Plan B User's Manual


Name

spawn, die ­ process handling functions
#include <ulib.h>

typedef void (*Spawnf)(char*, char*);
void spawn(char* arg0, char* args, int dup, Spawnf f, char* a)
void tspawn(void (*f)(void*), void *a, char* sel)
void die(char* reason)

Description

Spawn is a convenience function used to start a new process. It uses the proc(4) boxes to do so. The program executed by the new process is arg0 , with the command line set as passed in args . Before returning to the spawn copies to args the name of the box for the process just started.

Dup is a set of bits used to control how virtual memory, name space, and program are initialized:
DPROG   when set, causes the program arg0 to be copied (not linked) to the new process program box. Even when DPROC is not set, the program will be copied if the link operation fails—to allow callers to try link(2) and still get the process created when the program does not share the machine with the processor. DVM     when set, causes the /b/proc/me/vm virtual memory box to be copied (not linked) to the new process.
DNS     when set, causes the /b/proc/me/ns name space to be copied (not linked) to the process.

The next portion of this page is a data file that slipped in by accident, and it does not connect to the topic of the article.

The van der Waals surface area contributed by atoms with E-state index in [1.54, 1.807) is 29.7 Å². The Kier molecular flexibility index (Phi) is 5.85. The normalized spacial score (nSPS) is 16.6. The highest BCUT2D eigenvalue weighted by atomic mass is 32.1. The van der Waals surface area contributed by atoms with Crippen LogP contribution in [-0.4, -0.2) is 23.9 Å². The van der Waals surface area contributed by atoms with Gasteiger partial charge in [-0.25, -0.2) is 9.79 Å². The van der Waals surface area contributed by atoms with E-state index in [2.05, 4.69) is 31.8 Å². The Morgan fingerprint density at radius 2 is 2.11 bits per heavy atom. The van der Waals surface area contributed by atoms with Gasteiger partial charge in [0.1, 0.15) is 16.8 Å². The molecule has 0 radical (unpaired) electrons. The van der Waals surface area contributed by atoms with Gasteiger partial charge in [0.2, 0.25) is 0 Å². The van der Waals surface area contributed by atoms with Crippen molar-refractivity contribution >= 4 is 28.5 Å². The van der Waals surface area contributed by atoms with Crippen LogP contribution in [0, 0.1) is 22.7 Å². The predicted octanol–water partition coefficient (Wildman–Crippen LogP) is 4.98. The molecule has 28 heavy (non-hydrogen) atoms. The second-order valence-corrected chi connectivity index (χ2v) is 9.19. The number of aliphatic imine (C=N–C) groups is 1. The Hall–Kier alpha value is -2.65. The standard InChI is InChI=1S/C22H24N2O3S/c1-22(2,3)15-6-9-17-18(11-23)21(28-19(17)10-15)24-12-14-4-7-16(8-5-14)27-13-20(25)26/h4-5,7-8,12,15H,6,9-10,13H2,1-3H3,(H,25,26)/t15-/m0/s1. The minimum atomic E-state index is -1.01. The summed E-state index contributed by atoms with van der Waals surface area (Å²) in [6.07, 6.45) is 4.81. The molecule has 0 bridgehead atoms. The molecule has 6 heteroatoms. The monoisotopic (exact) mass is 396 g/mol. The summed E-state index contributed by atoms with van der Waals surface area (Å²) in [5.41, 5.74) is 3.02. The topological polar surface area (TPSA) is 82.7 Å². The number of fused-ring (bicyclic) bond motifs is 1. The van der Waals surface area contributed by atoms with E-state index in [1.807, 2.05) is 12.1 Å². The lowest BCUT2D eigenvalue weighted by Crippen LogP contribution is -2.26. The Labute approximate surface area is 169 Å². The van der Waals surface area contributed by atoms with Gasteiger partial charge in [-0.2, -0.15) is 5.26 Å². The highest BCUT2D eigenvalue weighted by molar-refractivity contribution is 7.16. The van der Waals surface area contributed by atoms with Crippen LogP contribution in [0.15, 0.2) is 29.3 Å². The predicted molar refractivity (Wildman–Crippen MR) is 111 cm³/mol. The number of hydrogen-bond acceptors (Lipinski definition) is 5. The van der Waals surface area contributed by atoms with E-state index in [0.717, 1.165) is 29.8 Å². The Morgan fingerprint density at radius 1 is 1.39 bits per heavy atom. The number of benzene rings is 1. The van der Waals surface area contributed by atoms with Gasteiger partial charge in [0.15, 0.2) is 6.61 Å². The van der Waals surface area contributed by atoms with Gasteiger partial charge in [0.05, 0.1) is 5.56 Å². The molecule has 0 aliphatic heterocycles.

If the parameter f is nil, a is considered to be the name for a box to link to the process legacy; it may be nil. Otherwise, f is a function to be called before copying/linking the program, and a is an argument to be

given to f. This is useful to modify the new process environment before it is allowed to run.

Tspawn is another convenience function used to create a process that shares the virtual memory with the caller (i.e. what other systems would call a kernel thread). The user must supply the startint address for the thread, f, and its initial argument. Before returning to the caller, tspawn copies to sel the name of the box for the process just started, in case sel was not nil.

Die is a convenience function that terminates process execution. The string given is copied to the process legacy box.

Example

char buf[MAXSEL];
strcpy(buf, "sh");
maken("/b/term/shterm!text"nil, nil);
maken("/b/chan/towait");
spawn("sh", buf, DVM, termio, term);
spawn("sh", buf, DVM, nil, "/b/chan/towait");
copy("/b/chan/towait", "/b/proc/me/io1");
The first call to spawn creates a new process to execute /bin/sh so that it runs at a different address space. The I/O boxes for the new process are set by termio, which is supposed to be a function that links I/O boxes in the new process to the argument given (that is shterm in the example).

The second call to spawn creates a process using the same I/O devices in use by the caller process. Here, the new process legacy box gets linked to a channel, so that the copy(2) call would both block until the new process terminates and copy the process legacy to the stardard output device.

Source

/src/b/port/ulib.c and /src/b/port/plib.c

See also

proc(4) and sh(1).


Plan B User's Manual. First edition.